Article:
“Otherwise, I think we will all lose because this is not a war between Ukraine and Russia. It is a war against the West as well. It is a war against our democratic principles. And that is why we have to have a strong and unified position.” , has remarked.

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RELATIONSHIP WITH GREECE

In another order of things, Deputy Minister Kaymakci has also delved into the always complicated relationship they maintain with Greece, a country that he has accused of “abusing” its membership in the European Union and “exporting” the problems that concern them to impose their conditions on Turkey.

“Greece has exported these problems to the EU and some of the member states. In reality, Greece is abusing its EU membership and veto rights against Turkey. They are trying in Europe to solve these problems and it is not up to the EU to decide. “, he pointed out.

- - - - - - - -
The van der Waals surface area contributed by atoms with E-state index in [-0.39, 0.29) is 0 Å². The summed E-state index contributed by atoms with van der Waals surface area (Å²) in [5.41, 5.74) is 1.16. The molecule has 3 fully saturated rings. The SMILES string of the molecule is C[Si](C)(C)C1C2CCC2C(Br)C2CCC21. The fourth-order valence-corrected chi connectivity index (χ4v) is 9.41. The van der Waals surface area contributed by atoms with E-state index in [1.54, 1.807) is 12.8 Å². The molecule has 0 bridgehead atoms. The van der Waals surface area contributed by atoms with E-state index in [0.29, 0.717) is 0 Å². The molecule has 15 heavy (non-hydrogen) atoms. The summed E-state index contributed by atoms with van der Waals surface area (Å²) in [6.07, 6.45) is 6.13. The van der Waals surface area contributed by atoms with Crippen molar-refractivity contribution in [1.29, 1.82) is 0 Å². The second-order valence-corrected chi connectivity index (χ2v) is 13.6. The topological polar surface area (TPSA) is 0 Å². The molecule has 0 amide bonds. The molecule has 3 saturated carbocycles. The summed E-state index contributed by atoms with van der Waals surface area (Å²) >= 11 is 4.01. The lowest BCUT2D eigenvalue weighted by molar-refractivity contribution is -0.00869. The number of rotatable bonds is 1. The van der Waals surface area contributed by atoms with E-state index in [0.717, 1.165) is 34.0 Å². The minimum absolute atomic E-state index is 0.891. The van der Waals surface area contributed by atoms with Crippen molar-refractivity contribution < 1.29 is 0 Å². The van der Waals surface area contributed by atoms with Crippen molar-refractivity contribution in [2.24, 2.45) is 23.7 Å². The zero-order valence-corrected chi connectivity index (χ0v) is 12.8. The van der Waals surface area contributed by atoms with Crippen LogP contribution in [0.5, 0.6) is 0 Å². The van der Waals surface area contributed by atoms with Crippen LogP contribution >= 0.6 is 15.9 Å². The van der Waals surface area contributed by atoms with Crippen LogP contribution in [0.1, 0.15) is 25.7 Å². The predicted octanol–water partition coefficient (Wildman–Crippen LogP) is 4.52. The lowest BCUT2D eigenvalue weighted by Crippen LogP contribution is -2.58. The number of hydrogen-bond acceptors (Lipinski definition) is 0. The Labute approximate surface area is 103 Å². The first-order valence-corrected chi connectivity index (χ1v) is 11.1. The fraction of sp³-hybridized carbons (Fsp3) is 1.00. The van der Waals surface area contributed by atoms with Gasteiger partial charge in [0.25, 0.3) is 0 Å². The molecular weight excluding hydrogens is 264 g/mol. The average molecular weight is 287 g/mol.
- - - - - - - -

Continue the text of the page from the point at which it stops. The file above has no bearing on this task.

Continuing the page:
“If it is about airspace, or territorial waters, it is not up to the United States or Germany to decide where the border of the Aegean Sea is”, said Kaymakci, who has reproached the Greek Prime Minister, Kyriakos Mitsotakis, for using his visit to Washington to expose these issues, thus breaking with the pact reached with Erdogan to address these issues bilaterally.

Kaymakci does not close the door to Turkey’s entry into the European Union, but has stressed that a hypothetical membership “should not be held hostage to Greek and Greek Cypriot irrationality”, as well as “to their maximalist demands”.

“TURKEY IS NOT BLACKMAILING THE EU WITH ITS IMMIGRATION AGREEMENT”

On the other hand, Kaymakci has rejected those who consider with their statements that Turkey is not doing enough in the area of ​​migration and has reproached the European Union for not fulfilling its part of the agreement. “We had a deal with the EU, but it hasn’t fully delivered on its promises,” she said.